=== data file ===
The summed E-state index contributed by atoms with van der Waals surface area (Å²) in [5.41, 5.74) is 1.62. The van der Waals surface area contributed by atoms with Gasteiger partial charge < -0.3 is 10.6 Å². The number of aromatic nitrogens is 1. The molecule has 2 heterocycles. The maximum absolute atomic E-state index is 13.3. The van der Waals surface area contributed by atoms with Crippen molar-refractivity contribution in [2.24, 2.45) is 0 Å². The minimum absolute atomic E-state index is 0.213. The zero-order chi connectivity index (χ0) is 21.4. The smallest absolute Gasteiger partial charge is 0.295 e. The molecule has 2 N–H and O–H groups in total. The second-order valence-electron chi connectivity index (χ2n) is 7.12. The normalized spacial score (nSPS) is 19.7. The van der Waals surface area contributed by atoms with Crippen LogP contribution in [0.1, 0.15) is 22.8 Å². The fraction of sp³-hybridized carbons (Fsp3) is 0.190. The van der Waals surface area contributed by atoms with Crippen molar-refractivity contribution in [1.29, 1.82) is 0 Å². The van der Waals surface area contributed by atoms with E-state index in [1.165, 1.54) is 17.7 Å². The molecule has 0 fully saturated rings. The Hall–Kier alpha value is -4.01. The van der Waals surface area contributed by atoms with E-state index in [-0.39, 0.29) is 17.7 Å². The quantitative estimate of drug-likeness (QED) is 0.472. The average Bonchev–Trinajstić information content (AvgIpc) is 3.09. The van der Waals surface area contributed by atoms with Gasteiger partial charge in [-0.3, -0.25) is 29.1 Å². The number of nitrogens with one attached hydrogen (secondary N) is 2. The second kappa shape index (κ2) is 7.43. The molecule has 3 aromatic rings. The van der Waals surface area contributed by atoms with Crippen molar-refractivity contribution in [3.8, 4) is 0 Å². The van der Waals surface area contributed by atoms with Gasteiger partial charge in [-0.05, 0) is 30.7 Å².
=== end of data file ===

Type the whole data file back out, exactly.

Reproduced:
The summed E-state index contributed by atoms with van der Waals surface area (Å²) in [5.41, 5.74) is 1.62. The van der Waals surface area contributed by atoms with Gasteiger partial charge < -0.3 is 10.6 Å². The number of aromatic nitrogens is 1. The molecule has 2 heterocycles. The maximum absolute atomic E-state index is 13.3. The van der Waals surface area contributed by atoms with Crippen molar-refractivity contribution in [2.24, 2.45) is 0 Å². The minimum absolute atomic E-state index is 0.213. The zero-order chi connectivity index (χ0) is 21.4. The smallest absolute Gasteiger partial charge is 0.295 e. The molecule has 2 N–H and O–H groups in total. The second-order valence-electron chi connectivity index (χ2n) is 7.12. The normalized spacial score (nSPS) is 19.7. The van der Waals surface area contributed by atoms with Crippen LogP contribution in [0.1, 0.15) is 22.8 Å². The fraction of sp³-hybridized carbons (Fsp3) is 0.190. The van der Waals surface area contributed by atoms with Crippen molar-refractivity contribution in [1.29, 1.82) is 0 Å². The van der Waals surface area contributed by atoms with E-state index in [1.165, 1.54) is 17.7 Å². The molecule has 0 fully saturated rings. The Hall–Kier alpha value is -4.01. The van der Waals surface area contributed by atoms with E-state index in [-0.39, 0.29) is 17.7 Å². The quantitative estimate of drug-likeness (QED) is 0.472. The average Bonchev–Trinajstić information content (AvgIpc) is 3.09. The van der Waals surface area contributed by atoms with Gasteiger partial charge in [-0.3, -0.25) is 29.1 Å². The number of nitrogens with one attached hydrogen (secondary N) is 2. The second kappa shape index (κ2) is 7.43. The molecule has 3 aromatic rings. The van der Waals surface area contributed by atoms with Crippen molar-refractivity contribution in [3.8, 4) is 0 Å². The van der Waals surface area contributed by atoms with Gasteiger partial charge in [-0.05, 0) is 30.7 Å².